Interview The Wonder Years: ‘We Can Be The Greatest Generation’

Frontman Soupy Campbell reveals just what he’s gone through to be a part of The Greatest Generation.

At the end of the 20th century, a journalist named Tom Brokaw declared that the generation of American citizens that grew up sandwiched between the Great Depression and World War II was, in his opinion, “the greatest generation any society has ever produced.”

Nowadays, we may not be facing open war, and our financial crisis is a different beast, but it’s undeniably difficult for young people to shake the feeling that, despite the positives, there’s still something missing. In a world where we are conditioned to believe in the value of education, careers and family, our eyes have also been opened to depression, expectation and fear of failure.

“Colloquially, the generation in America that grew up in the Great Depression was called The Greatest Generation,” begins The Wonder Years’ frontman Dan ‘Soupy’ Campbell. “It was because they were selfless and they were determined and brave and they took something that was falling apart nationally and worked to build it back into something that was prosperous.”
‘I need to put these issues aside.’
The band’s newest album comes emblazoned with that very title; a title that some seem to believe our own generation doesn’t deserve. “I think that our generation gets written off a lot for not being that; we’re apathetic and self centred. I think it’s less that and more that we have a couple of years given to us by previous generations to figure out who we are and how we can be great. It doesn’t have to start when we’re 18 or 19. Maybe we have to finish college first, then we need a couple of years to get out heads straight. Now, we have the chance to really do some great things.”

The idea that these are issues being dealt with on a pop punk record may seem bizarre, but for Campbell, music is something that he’s always used to explore his more introspective side. The band’s second full-length ‘The Upsides’ was a cathartic journey of dealing with his own mental health, while their third effort ‘Suburbia, I’ve Given You All And Now I’m Nothing’ saw him attempt to figure out his place in the world.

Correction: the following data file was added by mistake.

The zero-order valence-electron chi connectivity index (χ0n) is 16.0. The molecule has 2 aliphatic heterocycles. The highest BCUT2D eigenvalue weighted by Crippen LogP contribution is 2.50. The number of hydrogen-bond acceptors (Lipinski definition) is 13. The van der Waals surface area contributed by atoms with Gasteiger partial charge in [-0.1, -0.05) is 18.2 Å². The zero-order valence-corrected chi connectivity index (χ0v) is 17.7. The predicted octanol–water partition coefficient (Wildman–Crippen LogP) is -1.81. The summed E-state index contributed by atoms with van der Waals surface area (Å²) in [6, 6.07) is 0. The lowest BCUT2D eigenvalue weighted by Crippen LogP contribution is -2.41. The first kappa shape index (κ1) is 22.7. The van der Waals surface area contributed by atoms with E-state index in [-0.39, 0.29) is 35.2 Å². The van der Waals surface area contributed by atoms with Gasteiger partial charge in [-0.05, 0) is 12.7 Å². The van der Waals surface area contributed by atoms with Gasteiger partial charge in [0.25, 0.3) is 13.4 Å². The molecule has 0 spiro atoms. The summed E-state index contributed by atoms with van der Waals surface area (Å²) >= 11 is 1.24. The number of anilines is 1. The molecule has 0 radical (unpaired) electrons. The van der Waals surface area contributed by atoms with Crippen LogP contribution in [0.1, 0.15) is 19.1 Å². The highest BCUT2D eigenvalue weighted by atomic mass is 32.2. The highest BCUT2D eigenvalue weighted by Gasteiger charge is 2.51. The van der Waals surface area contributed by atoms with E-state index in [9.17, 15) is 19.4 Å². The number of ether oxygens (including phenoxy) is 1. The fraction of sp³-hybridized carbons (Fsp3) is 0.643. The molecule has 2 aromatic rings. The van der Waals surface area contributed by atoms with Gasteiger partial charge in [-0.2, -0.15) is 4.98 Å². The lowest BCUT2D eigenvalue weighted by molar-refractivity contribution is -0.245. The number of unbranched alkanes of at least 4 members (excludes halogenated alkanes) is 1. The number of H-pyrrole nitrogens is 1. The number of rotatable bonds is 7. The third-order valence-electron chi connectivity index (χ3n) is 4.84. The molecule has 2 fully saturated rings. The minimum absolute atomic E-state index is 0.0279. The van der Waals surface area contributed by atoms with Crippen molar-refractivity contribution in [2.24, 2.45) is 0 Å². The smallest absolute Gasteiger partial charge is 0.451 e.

This album continues in that vein, standing as the band’s conclusion in what has come to be the sort-of-existential trilogy. “‘The Upsides’ says I need to work through my mental and internal issues,” explains the frontman. “‘Suburbia…’ says to work through the external issues, of where I sit in the world. Then, this one says I need to put these issues aside because those are stopping me being the person I want to be. I’m focusing too much on the problem and not enough on the solution.’

While this record marks a great realisation for Campbell and his band mates, concluding this chapter of their lives, he’s also quick to confirm that this album – this band – doesn’t mark their limitation: “I think that gets taken a lot as ‘This record is our opus and the beginning, middle and end of greatness for us’ and I don’t think that’s true. I think every one of the band has aspirations to do great things outside of the band as well. It’s not just about making music. We have a lot of good years ahead of us and we wanna do a lot of good for the world.”

That’s something he also feels mirrored with our entire generation of young people, for which lies the real inspiration behind this album’s title. “I think that we can be the greatest generation: we can be great across the board, across the national boundaries, across societal boundaries. I think that we could change the world for better. I don’t think that we could be complacent enough to call another generation the greatest.”

Just wait until Brokaw gets a load of that.



The Wonder Years’ new album ‘The Greatest Generation’ is out now via Hopeless.

Read the full interview in the 20th May edition of DIY Weekly, available from iTunes now.

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